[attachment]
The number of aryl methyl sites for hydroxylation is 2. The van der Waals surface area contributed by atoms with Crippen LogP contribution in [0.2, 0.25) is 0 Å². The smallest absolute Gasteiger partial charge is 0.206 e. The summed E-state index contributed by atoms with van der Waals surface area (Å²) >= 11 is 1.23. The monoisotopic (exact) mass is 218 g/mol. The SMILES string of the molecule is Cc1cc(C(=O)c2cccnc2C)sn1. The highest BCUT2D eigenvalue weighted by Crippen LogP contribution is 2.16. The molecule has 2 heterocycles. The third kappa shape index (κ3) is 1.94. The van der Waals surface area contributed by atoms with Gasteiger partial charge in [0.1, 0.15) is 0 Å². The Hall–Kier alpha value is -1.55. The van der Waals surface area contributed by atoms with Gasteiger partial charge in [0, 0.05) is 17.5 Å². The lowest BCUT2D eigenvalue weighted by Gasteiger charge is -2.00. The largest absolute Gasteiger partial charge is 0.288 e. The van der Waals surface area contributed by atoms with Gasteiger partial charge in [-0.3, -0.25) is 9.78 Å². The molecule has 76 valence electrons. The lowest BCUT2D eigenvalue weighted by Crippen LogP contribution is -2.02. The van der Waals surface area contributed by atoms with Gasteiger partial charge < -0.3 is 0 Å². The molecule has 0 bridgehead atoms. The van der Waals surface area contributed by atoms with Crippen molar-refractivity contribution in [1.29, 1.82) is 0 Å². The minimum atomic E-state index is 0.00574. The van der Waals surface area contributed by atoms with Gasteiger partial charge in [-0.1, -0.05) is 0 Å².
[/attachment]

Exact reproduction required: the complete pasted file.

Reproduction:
The number of aryl methyl sites for hydroxylation is 2. The van der Waals surface area contributed by atoms with Crippen LogP contribution in [0.2, 0.25) is 0 Å². The smallest absolute Gasteiger partial charge is 0.206 e. The summed E-state index contributed by atoms with van der Waals surface area (Å²) >= 11 is 1.23. The monoisotopic (exact) mass is 218 g/mol. The SMILES string of the molecule is Cc1cc(C(=O)c2cccnc2C)sn1. The highest BCUT2D eigenvalue weighted by Crippen LogP contribution is 2.16. The molecule has 2 heterocycles. The third kappa shape index (κ3) is 1.94. The van der Waals surface area contributed by atoms with Gasteiger partial charge in [0.1, 0.15) is 0 Å². The Hall–Kier alpha value is -1.55. The van der Waals surface area contributed by atoms with Gasteiger partial charge in [0, 0.05) is 17.5 Å². The lowest BCUT2D eigenvalue weighted by Gasteiger charge is -2.00. The largest absolute Gasteiger partial charge is 0.288 e. The van der Waals surface area contributed by atoms with Gasteiger partial charge in [-0.3, -0.25) is 9.78 Å². The molecule has 76 valence electrons. The lowest BCUT2D eigenvalue weighted by Crippen LogP contribution is -2.02. The van der Waals surface area contributed by atoms with Gasteiger partial charge < -0.3 is 0 Å². The molecule has 0 bridgehead atoms. The van der Waals surface area contributed by atoms with Crippen molar-refractivity contribution in [1.29, 1.82) is 0 Å². The minimum atomic E-state index is 0.00574. The van der Waals surface area contributed by atoms with Gasteiger partial charge in [-0.1, -0.05) is 0 Å².